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From basic budgeting to handling debt, investing to tax savings, here’s your guide to personal finances in uncertain times

We have gone through the initial shock of the COVID-19 global pandemic, and governments and companies have put in place measures to help Canadians cope with loss of income and other stressors. But even as provinces emerge with different levels of reopening, it’s still worth looking at the things we can do to help put us on stable financial footing – because none of us knows how much longer the new normal will last. From basic budgeting to handling debt, making investing decisions during turbulent markets and maximizing your tax savings, here’s your guide to personal finances during the pandemic.

Budgets: Know how much you’re making and spending

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Get a handle on your finances by using online budgeting tools. One that stands out to personal finance columnist Rob Carrick for its simplicity is the free Budget Planner by RazorPlan (which also offers 11 more calculators). You can complete it with just a bit of prep time spent looking at your pay stub, chequing account and credit-card statements.

Try this pandemic personal finance tool from Carrick to figure out how much you’re saving right now and how best to use that money. If your job situation is uncertain, consider saving. If you’re financially secure you should invest.

Savings: Emergency funds and where to park your cash

The economic fallout of the pandemic has driven home the need to have savings in an emergency fund. Ideally, you should have enough cash to carry a few months of mortgage and utility payments and groceries. Many people may find saving a challenge right now, but any amount can help. If physical-distancing restrictions have you spending less, consider putting at least part of that money into savings.

Interest rates have been driven down during the pandemic, the amount varies by financial institution. Rob Carrick suggests draining big-bank savings accounts in favour of alternative banks. You can keep on top of the latest rate information with online resources such as this comparison chart from the Canadian High Interest Savings Bank Accounts website or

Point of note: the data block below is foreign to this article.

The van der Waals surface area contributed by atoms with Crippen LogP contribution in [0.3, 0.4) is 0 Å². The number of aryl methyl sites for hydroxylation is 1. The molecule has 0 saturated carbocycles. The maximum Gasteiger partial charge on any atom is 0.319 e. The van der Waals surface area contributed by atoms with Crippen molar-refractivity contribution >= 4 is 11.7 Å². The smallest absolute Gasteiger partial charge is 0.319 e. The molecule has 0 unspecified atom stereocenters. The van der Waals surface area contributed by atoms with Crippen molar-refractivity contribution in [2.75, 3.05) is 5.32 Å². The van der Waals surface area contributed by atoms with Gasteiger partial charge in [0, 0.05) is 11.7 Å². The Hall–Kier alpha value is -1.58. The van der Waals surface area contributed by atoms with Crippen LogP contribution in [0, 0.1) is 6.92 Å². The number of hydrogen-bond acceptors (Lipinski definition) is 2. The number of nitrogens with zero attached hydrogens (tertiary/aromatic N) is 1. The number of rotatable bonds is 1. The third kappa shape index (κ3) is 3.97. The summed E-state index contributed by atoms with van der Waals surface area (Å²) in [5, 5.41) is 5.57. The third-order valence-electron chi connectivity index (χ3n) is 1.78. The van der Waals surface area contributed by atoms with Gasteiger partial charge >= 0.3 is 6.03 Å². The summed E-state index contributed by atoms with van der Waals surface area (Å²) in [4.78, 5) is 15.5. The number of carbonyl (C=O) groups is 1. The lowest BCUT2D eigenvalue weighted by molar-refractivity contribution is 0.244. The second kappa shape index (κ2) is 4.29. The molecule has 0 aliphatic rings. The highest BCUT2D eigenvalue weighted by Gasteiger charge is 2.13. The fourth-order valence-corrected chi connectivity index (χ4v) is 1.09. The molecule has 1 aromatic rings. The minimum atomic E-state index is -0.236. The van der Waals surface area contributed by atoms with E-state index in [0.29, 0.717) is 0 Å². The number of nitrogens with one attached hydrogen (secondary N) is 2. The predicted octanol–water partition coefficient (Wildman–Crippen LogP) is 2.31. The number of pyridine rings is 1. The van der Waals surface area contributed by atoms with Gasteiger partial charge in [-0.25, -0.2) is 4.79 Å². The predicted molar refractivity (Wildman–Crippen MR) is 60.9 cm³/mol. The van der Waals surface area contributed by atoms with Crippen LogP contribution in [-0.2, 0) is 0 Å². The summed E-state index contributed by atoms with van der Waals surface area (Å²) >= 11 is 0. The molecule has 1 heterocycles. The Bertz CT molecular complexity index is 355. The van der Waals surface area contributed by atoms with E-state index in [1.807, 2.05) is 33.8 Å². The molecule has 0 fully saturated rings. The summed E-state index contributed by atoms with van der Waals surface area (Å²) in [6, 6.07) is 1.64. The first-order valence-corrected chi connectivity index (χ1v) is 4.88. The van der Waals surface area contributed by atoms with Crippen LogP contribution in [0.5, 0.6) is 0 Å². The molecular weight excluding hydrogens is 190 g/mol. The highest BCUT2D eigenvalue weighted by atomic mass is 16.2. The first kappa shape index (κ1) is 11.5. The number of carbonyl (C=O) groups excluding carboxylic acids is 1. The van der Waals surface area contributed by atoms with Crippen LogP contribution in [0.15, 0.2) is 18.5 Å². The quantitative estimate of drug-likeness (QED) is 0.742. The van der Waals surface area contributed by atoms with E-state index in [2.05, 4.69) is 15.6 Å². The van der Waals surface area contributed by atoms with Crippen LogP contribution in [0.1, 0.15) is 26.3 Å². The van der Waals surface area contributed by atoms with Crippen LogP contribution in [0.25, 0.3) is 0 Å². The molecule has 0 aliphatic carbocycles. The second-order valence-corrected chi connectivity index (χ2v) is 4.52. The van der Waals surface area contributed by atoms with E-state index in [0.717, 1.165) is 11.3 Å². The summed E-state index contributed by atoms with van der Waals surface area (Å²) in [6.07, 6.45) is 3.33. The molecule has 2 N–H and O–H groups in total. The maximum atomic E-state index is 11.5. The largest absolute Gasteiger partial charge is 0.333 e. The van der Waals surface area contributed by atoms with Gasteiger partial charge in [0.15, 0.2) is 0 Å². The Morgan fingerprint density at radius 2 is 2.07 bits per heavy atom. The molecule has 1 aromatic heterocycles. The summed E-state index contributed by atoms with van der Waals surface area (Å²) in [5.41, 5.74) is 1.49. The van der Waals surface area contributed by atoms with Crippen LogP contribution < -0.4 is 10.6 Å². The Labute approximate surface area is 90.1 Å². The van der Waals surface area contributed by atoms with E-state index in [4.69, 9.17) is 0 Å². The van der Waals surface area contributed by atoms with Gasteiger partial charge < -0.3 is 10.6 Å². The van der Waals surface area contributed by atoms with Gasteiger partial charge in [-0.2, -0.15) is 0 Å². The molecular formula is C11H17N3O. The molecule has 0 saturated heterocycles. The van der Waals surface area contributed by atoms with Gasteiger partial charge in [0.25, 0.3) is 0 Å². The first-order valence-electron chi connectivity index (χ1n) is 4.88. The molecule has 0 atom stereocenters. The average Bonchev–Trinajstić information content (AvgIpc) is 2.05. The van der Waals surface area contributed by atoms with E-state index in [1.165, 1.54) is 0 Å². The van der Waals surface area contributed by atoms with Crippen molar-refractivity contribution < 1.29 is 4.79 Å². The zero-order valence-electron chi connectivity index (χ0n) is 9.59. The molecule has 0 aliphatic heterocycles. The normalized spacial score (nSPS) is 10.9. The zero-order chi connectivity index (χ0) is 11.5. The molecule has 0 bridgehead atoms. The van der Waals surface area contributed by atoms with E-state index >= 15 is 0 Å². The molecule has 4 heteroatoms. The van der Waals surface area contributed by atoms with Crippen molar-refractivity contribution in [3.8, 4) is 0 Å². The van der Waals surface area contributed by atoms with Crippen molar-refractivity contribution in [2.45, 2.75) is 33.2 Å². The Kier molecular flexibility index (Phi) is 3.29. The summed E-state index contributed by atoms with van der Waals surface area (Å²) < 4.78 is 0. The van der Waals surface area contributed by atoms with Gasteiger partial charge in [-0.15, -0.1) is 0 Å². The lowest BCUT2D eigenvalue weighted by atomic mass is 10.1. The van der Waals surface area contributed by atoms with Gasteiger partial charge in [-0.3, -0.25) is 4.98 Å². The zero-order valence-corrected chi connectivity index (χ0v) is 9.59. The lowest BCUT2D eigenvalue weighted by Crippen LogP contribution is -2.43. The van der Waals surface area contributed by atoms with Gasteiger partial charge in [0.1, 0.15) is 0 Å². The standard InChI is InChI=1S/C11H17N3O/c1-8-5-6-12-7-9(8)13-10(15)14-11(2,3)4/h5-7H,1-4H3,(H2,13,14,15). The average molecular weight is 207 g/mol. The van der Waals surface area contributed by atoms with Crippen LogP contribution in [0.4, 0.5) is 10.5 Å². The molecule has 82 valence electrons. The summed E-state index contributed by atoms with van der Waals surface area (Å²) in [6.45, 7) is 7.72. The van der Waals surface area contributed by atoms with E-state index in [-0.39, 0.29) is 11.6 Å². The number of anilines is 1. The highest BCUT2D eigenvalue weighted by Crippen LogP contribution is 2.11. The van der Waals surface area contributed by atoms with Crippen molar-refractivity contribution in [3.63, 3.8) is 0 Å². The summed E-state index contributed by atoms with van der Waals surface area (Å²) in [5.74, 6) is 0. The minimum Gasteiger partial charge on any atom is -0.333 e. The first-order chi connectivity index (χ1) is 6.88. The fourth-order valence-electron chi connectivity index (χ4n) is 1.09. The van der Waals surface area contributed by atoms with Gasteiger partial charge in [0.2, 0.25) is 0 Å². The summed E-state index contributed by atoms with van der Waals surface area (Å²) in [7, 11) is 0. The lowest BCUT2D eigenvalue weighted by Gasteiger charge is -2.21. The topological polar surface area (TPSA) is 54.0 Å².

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Debt: Relief plans and HELOC borrowing

If you’re scrambling to pay your bills on time, contact your lender, credit card company or utility and ask what COVID-19 relief plans they are offering to help people in financial difficulty. Canada’s largest banks are lowering credit card interest rates for approved customers (this isn’t an across-the-board measure – you have to reach out to your financial institution). Creditors are not the enemy, Rob Carrick writes, pointing to these helpful tips from Credit Canada on how to talk to lenders if you need debt relief.

If you do fall behind, you may want to go to a non-profit credit counselling agency to work on a repayment plan. This would typically lower your credit score, but it can recover.

If you need to borrow, a home equity line of credit is your cheapest and most flexible option. But be aware that with little notice, lenders can increase the interest rate charged and lower the credit limit (including to below the level that you’ve already drawn down) or recall the HELOC outright. The lender can ask you to repay in full immediately, for example, if you’re delinquent on payments.

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Mortgages and auto insurance: Payment deferrals and other measures

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A number of companies have been offering deferrals to help get customers through the crisis, including on mortgage payments and insurance premiums. The programs have been popular with Canadians, but it’s important to understand the consequences: The interest on a mortgage not paid during the deferral period is added to the balance owing. This means you will be paying interest on interest, potentially totaling hundreds to thousands of dollars.

For car insurance, make sure you know when the company wants you to pay the deferred amount back – it could be as early as the next premium due date. Find out what your company is offering, and set aside money for when it comes due.

Instead of a deferral, consider the ways you can reduce your payments outright. Ask your insurer about discounts or refunds. If you’re working from home, talk to the company about the fewer kilometres you are driving, and possibly reducing your coverage. Two-car families may want to park one vehicle and adjust coverage accordingly. But consider keeping comprehensive coverage in case of theft or fire. And think about saving more money in the long term by getting rid of the second car.

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Investing: Stocks, dividends and asset mix

Stock markets have swung wildly during the pandemic. Whatever they’re doing when you read this, there are some fundamentals investors shouldn’t do including trying to time the market, selling into a slide or buying into a rally, and investing in things you don’t understand. Consider investing gradually by dipping into falling markets, not diving. Use a dollar-cost averaging approach, where you make multiple purchases and avoid betting that the markets are at their low point.